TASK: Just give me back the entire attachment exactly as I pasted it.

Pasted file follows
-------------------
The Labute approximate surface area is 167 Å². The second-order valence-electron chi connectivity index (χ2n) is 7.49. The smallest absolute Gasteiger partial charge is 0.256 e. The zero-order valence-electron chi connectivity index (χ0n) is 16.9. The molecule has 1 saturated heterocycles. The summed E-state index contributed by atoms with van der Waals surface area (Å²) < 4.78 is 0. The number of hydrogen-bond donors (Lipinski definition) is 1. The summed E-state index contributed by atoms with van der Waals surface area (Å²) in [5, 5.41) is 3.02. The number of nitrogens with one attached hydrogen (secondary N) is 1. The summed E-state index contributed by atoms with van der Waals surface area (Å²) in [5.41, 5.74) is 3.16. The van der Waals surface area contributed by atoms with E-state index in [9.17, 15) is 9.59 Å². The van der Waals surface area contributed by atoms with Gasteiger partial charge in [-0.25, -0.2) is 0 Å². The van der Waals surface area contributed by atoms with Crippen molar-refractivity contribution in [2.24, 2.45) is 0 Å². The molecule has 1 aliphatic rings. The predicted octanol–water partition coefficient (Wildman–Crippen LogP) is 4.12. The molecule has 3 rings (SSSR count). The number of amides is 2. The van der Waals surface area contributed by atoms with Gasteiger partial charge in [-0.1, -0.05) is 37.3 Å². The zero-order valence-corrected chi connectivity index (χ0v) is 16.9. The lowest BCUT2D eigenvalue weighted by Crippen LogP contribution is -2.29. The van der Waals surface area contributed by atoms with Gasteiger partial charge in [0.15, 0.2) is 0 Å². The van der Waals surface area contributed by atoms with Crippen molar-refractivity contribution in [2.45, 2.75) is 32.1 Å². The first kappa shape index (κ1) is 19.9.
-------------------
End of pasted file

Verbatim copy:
The Labute approximate surface area is 167 Å². The second-order valence-electron chi connectivity index (χ2n) is 7.49. The smallest absolute Gasteiger partial charge is 0.256 e. The zero-order valence-electron chi connectivity index (χ0n) is 16.9. The molecule has 1 saturated heterocycles. The summed E-state index contributed by atoms with van der Waals surface area (Å²) < 4.78 is 0. The number of hydrogen-bond donors (Lipinski definition) is 1. The summed E-state index contributed by atoms with van der Waals surface area (Å²) in [5, 5.41) is 3.02. The number of nitrogens with one attached hydrogen (secondary N) is 1. The summed E-state index contributed by atoms with van der Waals surface area (Å²) in [5.41, 5.74) is 3.16. The van der Waals surface area contributed by atoms with E-state index in [9.17, 15) is 9.59 Å². The van der Waals surface area contributed by atoms with Gasteiger partial charge in [-0.25, -0.2) is 0 Å². The van der Waals surface area contributed by atoms with Crippen molar-refractivity contribution in [2.24, 2.45) is 0 Å². The molecule has 1 aliphatic rings. The predicted octanol–water partition coefficient (Wildman–Crippen LogP) is 4.12. The molecule has 3 rings (SSSR count). The number of amides is 2. The van der Waals surface area contributed by atoms with Gasteiger partial charge in [-0.1, -0.05) is 37.3 Å². The zero-order valence-corrected chi connectivity index (χ0v) is 16.9. The lowest BCUT2D eigenvalue weighted by Crippen LogP contribution is -2.29. The van der Waals surface area contributed by atoms with Gasteiger partial charge in [0.15, 0.2) is 0 Å². The van der Waals surface area contributed by atoms with Crippen molar-refractivity contribution in [2.45, 2.75) is 32.1 Å². The first kappa shape index (κ1) is 19.9.